More than 21.8 million total ballots cast as of Friday suggests a record turnout for this year’s race compared to the 1.4 million ballots that were cast at a similar time in 2016, according to data from the United States Elections Project.
“That’s unprecedented in a modern election in the United States,” Elections Project founder and University of Florida political science professor Michael McDonald wrote on the project website.
He expects “around 150 million people” to vote in this year’s election, the “highest turnout since 1908 of those eligible to vote.”
That number of early ballots cast so far represents 15.7% of the total national voter turnout in 2016.
Ten states, however, have already reached more than 25% of their 2016 voter tunrout as of Thursday, including North Dakota (25%), Nebraska (25.2%), Texas (27.2%), Minnesota (30.7%), Wisconsin (26.4%), Michigan (26.7%), Georgia (27%), Virginia (29.7%), New Jersey (32.7%) and Vermont (38.8%).
Texas on Friday emerged with the largest voter turnout so far; more than 2.4 million Texans have cast ballots so far. California and Florida trail just behind with 2.38 million and 2.27 million ballots cast, respectively.
Swing state Michigan has also recorded more than a million submitted ballots; voter turnout reached nearly 1.3 million on Wednesday. Maryland, New Jersey and Georgia have also counted more than a million ballots.
McDonald said he “expected some things to be different since states changed their laws” to accommodate voters amid the pandemic. McDonald added that “70 million mail-in ballots [are] expected to go out to voters” ahead of Nov. 3.
“People did not have to take advantage of this,” he said of mail-in ballots and early voting. But many people already have.
Ballot data is still unavailable in some states, including Idaho, New York, Arkansas, Missouri and Connectciut. California, however, has recorded the highest number of mail ballot requests at more than 21.5 million compared to Florida’s 5.7 million as of Wednesday. Voters in Washington state have requested 4.6 million main-in ballots.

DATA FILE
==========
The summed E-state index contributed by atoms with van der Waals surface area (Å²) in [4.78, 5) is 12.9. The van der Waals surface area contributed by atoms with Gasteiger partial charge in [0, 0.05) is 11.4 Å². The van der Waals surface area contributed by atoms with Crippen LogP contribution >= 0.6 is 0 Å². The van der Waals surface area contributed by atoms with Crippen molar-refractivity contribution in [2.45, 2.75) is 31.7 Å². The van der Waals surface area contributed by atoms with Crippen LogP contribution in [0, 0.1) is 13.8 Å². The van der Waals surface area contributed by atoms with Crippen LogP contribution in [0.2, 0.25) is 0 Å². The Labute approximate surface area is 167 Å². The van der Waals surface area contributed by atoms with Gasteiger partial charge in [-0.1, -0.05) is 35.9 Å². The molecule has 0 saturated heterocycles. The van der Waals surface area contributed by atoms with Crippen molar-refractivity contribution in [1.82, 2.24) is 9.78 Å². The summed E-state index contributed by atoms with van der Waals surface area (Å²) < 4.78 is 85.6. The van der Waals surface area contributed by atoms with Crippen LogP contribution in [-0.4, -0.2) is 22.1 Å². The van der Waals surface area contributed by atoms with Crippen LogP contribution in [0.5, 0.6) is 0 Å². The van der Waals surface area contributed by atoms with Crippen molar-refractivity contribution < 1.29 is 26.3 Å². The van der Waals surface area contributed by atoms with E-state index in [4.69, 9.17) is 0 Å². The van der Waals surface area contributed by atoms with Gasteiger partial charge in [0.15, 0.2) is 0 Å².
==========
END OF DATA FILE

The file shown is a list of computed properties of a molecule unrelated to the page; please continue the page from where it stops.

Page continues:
Democrats have requested 23.4 million ballots while Republicans have requested nearly 13.4 million — a 10 million ballot request lead based on data from states reporting party registration including California, Colorado, the District of Columbia, Flordia, Iowa, Maryland, Maine, North Carolina, New Jersey, Nevada, Oregon, Pennsylvania and Utah.
Those ballot requests by party, however, may not be an accurate indicator of final election results, McDonald’s frequently asked questions page on the Elections Project website.
“Just because registered Democrats are leading Republicans in early voting, that does not mean the Republicans will not make up ground on Election Day,” McDonald wrote, adding that “registered Democrats typically lead Republicans during early voting, and Republicans vote on Election Day, a pattern that persists across many states and elections.”
McDonald shared two possible scenarios for this year’s voter outcome.
“The first is that many voters…have successfully flattened the curve on mail-in ballots, meaning election officials will be able to more accurately process ballots,” he said. “The typical pattern is: We usually don’t see this rush at the beginning…early voting numbers are small and pick up closer to Election Day.”
The second scenario, he said, is the U.S. “following a typical pattern, and as Election Day appears, we’ll see unprecedented [in-person] turnout for the election.”
Colorado, Oregon, Washington, California, D.C., Hawai’i, Montana, Nevada, New Jersey and Utah sent mail-in ballots to every registered voter as an alternative to voting in person during the COVID-19 crisis.